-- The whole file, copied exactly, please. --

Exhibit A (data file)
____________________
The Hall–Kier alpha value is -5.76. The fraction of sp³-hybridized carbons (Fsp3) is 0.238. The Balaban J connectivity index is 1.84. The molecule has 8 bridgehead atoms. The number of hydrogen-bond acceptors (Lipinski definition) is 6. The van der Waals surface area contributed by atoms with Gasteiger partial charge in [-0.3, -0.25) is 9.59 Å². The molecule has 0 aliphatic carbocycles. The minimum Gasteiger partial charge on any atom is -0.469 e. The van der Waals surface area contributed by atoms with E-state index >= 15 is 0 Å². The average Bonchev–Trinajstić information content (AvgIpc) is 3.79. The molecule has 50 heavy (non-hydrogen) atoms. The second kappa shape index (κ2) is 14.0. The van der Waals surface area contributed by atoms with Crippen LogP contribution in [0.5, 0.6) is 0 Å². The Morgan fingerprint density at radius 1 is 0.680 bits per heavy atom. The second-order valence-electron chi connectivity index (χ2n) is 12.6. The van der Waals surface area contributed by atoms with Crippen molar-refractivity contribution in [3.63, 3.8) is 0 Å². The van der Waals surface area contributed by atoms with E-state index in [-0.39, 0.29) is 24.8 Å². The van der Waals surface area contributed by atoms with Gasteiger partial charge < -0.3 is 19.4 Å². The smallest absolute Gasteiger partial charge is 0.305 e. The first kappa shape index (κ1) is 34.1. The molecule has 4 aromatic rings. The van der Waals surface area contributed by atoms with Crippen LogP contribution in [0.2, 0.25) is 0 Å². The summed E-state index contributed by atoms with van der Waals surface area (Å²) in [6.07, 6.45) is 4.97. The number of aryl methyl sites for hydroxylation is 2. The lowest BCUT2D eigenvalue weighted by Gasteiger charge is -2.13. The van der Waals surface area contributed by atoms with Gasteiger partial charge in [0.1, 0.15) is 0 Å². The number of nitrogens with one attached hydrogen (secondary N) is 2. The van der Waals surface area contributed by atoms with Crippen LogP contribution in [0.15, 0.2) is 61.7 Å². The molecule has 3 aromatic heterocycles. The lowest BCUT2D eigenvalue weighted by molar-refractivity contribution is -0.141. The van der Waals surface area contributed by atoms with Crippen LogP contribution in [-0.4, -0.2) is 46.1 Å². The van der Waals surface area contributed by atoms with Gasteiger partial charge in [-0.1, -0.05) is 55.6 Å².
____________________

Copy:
The Hall–Kier alpha value is -5.76. The fraction of sp³-hybridized carbons (Fsp3) is 0.238. The Balaban J connectivity index is 1.84. The molecule has 8 bridgehead atoms. The number of hydrogen-bond acceptors (Lipinski definition) is 6. The van der Waals surface area contributed by atoms with Gasteiger partial charge in [-0.3, -0.25) is 9.59 Å². The molecule has 0 aliphatic carbocycles. The minimum Gasteiger partial charge on any atom is -0.469 e. The van der Waals surface area contributed by atoms with E-state index >= 15 is 0 Å². The average Bonchev–Trinajstić information content (AvgIpc) is 3.79. The molecule has 50 heavy (non-hydrogen) atoms. The second kappa shape index (κ2) is 14.0. The van der Waals surface area contributed by atoms with Crippen LogP contribution in [0.5, 0.6) is 0 Å². The Morgan fingerprint density at radius 1 is 0.680 bits per heavy atom. The second-order valence-electron chi connectivity index (χ2n) is 12.6. The van der Waals surface area contributed by atoms with Crippen molar-refractivity contribution in [3.63, 3.8) is 0 Å². The van der Waals surface area contributed by atoms with E-state index in [-0.39, 0.29) is 24.8 Å². The van der Waals surface area contributed by atoms with Gasteiger partial charge < -0.3 is 19.4 Å². The smallest absolute Gasteiger partial charge is 0.305 e. The first kappa shape index (κ1) is 34.1. The molecule has 4 aromatic rings. The van der Waals surface area contributed by atoms with Crippen LogP contribution in [0.2, 0.25) is 0 Å². The summed E-state index contributed by atoms with van der Waals surface area (Å²) in [6.07, 6.45) is 4.97. The number of aryl methyl sites for hydroxylation is 2. The lowest BCUT2D eigenvalue weighted by Gasteiger charge is -2.13. The van der Waals surface area contributed by atoms with Gasteiger partial charge in [0.1, 0.15) is 0 Å². The number of nitrogens with one attached hydrogen (secondary N) is 2. The van der Waals surface area contributed by atoms with Crippen LogP contribution in [0.15, 0.2) is 61.7 Å². The molecule has 3 aromatic heterocycles. The lowest BCUT2D eigenvalue weighted by molar-refractivity contribution is -0.141. The van der Waals surface area contributed by atoms with Crippen LogP contribution in [-0.4, -0.2) is 46.1 Å². The van der Waals surface area contributed by atoms with Gasteiger partial charge in [-0.1, -0.05) is 55.6 Å².